2023 End-of-Year Analysis: Chicago Crime Trends
These data visualizations present our end-of-year analysis on Chicago crime trends.
2023 has been another deeply challenging year globally, nationally, and in our home city of Chicago. While murders are down from historic highs in 2020 and 2021, we are still not achieving fair and equitable community safety for all. For city residents, safety in America is still very much a tale of two–or more–cities. For example, in 2023, the homicide rate in Chicago (one of the most segregated cities in the country) was 20 times higher for Black residents than it was for white residents.
The good news:
- Year-to-date, homicides have decreased 12%, and shootings are down 14% percent.
- Driving the decrease is a decline in homicide victimizations between ages 20 and 29, and we’ve observed this downward trend for the past few years.
There is still much work to do ahead:
- Chicago is very racially segregated, and the safety gap between Chicago’s Black and white residents persists:
- The safety gap is shrinking from its high-water mark in 2021, where the homicide rate for Black residents was 40x that for white residents.
- In 2023, the disparity in homicide rates between Black and white residents decreased by 50% compared to 2021. Even with this reduction, the homicide rate for Black residents was 20 times higher than for white residents.
- The neighborhoods with the highest homicide rates experience approximately 30x more homicides than the neighborhoods with the lowest rates.
- The share of homicide victims over age 30 has increased significantly since 2019, from 41% to 53%.
For more information about our recent work, read our end-of-year newsletter.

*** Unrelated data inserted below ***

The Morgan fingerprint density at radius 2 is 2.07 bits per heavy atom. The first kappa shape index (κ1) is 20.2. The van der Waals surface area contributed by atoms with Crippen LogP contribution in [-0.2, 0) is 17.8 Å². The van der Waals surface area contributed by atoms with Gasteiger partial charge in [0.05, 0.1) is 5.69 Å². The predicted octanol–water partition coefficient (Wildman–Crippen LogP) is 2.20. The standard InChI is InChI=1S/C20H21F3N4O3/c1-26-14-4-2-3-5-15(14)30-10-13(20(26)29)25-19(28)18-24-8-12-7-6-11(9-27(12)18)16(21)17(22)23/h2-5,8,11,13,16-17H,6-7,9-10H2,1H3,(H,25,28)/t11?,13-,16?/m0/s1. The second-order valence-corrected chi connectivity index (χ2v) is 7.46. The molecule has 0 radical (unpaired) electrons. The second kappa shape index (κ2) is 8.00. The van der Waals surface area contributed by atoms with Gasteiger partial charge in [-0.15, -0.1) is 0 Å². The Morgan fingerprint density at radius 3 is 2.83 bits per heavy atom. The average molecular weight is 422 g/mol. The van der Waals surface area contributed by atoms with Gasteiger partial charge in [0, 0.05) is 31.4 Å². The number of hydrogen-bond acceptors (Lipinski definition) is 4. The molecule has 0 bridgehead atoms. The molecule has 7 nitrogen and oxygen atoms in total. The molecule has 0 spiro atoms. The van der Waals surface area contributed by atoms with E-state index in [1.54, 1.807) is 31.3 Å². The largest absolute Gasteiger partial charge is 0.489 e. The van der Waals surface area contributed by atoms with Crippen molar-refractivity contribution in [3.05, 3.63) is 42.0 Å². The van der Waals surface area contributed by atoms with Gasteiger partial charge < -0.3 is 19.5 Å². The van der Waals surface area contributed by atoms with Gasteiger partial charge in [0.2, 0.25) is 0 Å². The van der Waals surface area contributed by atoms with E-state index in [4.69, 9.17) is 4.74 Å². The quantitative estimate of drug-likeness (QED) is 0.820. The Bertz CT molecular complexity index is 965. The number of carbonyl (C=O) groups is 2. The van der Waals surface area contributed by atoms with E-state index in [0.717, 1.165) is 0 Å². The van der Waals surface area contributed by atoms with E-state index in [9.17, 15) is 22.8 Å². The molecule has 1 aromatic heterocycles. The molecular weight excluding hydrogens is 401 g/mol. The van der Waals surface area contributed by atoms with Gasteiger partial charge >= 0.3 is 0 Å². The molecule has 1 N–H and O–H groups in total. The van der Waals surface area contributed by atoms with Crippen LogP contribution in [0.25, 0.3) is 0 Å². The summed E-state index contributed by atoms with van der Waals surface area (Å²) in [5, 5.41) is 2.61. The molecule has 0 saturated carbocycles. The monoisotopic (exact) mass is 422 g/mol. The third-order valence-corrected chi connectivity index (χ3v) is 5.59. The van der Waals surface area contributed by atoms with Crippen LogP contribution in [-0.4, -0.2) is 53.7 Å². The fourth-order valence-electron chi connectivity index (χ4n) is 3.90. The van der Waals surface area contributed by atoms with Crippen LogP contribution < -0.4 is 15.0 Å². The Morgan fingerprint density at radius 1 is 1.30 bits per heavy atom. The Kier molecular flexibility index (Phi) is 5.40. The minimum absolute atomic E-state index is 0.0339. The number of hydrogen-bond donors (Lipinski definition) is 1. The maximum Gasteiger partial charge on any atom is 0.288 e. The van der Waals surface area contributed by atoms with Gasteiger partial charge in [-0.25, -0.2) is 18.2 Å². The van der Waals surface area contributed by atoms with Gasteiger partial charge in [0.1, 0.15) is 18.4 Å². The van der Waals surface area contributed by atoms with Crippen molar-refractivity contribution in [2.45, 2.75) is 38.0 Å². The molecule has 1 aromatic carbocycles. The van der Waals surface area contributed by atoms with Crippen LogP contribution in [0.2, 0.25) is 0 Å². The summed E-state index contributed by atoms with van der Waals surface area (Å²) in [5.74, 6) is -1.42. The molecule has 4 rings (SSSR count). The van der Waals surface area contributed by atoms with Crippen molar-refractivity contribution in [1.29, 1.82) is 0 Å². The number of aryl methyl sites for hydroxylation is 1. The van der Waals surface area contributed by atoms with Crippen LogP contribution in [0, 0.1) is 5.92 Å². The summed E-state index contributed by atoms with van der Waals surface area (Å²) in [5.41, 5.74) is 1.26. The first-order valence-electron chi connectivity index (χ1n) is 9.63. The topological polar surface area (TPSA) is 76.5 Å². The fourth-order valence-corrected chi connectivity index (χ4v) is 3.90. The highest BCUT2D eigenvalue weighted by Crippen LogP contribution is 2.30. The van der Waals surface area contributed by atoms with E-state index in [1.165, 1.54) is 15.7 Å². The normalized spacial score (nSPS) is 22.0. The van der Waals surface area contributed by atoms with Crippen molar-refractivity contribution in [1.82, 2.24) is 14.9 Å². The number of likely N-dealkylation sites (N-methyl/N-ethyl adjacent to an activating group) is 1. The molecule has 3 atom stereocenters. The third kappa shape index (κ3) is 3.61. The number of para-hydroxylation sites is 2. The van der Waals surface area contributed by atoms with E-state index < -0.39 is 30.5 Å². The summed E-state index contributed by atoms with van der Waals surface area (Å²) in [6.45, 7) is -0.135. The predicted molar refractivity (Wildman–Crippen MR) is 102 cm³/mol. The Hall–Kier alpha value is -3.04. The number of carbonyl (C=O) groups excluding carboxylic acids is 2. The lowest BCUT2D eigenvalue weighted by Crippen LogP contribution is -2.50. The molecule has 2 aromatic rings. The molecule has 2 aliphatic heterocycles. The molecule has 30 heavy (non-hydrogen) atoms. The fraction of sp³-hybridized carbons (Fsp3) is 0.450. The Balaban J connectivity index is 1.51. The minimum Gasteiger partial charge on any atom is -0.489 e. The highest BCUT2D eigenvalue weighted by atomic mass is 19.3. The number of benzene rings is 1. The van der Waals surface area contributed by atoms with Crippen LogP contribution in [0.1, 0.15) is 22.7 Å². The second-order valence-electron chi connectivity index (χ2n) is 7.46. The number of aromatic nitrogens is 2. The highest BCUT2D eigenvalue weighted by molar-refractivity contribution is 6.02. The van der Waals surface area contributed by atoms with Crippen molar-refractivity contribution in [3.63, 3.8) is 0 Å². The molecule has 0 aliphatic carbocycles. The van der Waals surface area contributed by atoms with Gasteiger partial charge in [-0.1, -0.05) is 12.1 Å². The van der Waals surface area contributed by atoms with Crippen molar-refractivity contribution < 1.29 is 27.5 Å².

Chicago has a history, unfortunately, of racial segregation, structural disinvestment and we’re seeing that also play out in community safety outcomes.
In a city as big as Chicago, 12% [fewer homicides] is a lot of people. That means families are not grieving the loss of a loved one and the huge ripple effect that those homicides have. So I think it is a place to really celebrate, but not lose sight of the work still ahead.
It really is the case that a tiny share of blocks account for a disproportionate amount of gun violence.
Violence Reduction Dashboard
Violence Reduction Dashboard – Resource Guide
Webinar: Overview of the City of Chicago’s Violence Reduction Dashboard
Launched in May 2021 by the City of Chicago, with design and technical support from the Crime Lab, the Dashboard is a first-of-its-kind comprehensive tool that allows unfettered public access to city violence trends categorizable by victim type, date, and geographic area.
The U.S. saw a big drop in shootings in 2023
Crime Lab Director of Programs Kim Smith spoke with WBEZ’s Patrick Smith about the Crime Lab’s end-of-year analysis of crime trends in Chicago. This conversation was featured on NPR’s All Things Considered.
Chicago ends year with fewer shootings, but more robbers use guns as overall crime remains high
The Crime Lab’s Director of Programs Kim Smith is interviewed by the Chicago Sun-Times’ David Struett to discuss end-of-year analysis of crime trends in Chicago.
How the Johnson administration plans to prevent Chicago crime
Kim Smith, the Crime Lab’s Director of Programs, joins WBEZ’s Reset with Sasha-Ann Simons to discuss end-of-year analysis of crime trends in Chicago.